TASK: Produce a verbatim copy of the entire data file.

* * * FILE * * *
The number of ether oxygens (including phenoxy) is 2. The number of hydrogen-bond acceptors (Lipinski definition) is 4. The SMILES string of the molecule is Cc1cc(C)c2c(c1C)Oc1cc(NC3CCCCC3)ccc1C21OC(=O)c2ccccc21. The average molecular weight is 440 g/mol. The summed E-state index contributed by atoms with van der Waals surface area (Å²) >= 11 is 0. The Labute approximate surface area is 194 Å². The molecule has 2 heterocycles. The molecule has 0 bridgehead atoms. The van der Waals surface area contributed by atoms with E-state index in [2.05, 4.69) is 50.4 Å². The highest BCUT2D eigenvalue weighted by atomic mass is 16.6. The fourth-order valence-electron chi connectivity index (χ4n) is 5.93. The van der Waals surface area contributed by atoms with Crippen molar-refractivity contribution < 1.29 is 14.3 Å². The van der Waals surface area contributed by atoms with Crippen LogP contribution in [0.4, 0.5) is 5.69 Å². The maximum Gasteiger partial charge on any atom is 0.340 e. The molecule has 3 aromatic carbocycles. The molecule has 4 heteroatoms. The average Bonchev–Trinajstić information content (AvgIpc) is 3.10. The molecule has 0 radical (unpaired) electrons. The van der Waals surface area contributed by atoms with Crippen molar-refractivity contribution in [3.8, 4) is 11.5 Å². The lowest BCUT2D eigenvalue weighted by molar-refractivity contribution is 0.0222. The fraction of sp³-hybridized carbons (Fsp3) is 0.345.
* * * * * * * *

The number of ether oxygens (including phenoxy) is 2. The number of hydrogen-bond acceptors (Lipinski definition) is 4. The SMILES string of the molecule is Cc1cc(C)c2c(c1C)Oc1cc(NC3CCCCC3)ccc1C21OC(=O)c2ccccc21. The average molecular weight is 440 g/mol. The summed E-state index contributed by atoms with van der Waals surface area (Å²) >= 11 is 0. The Labute approximate surface area is 194 Å². The molecule has 2 heterocycles. The molecule has 0 bridgehead atoms. The van der Waals surface area contributed by atoms with E-state index in [2.05, 4.69) is 50.4 Å². The highest BCUT2D eigenvalue weighted by atomic mass is 16.6. The fourth-order valence-electron chi connectivity index (χ4n) is 5.93. The van der Waals surface area contributed by atoms with Crippen molar-refractivity contribution < 1.29 is 14.3 Å². The van der Waals surface area contributed by atoms with Crippen LogP contribution in [0.4, 0.5) is 5.69 Å². The maximum Gasteiger partial charge on any atom is 0.340 e. The molecule has 3 aromatic carbocycles. The molecule has 4 heteroatoms. The average Bonchev–Trinajstić information content (AvgIpc) is 3.10. The molecule has 0 radical (unpaired) electrons. The van der Waals surface area contributed by atoms with Crippen molar-refractivity contribution in [3.8, 4) is 11.5 Å². The lowest BCUT2D eigenvalue weighted by molar-refractivity contribution is 0.0222. The fraction of sp³-hybridized carbons (Fsp3) is 0.345.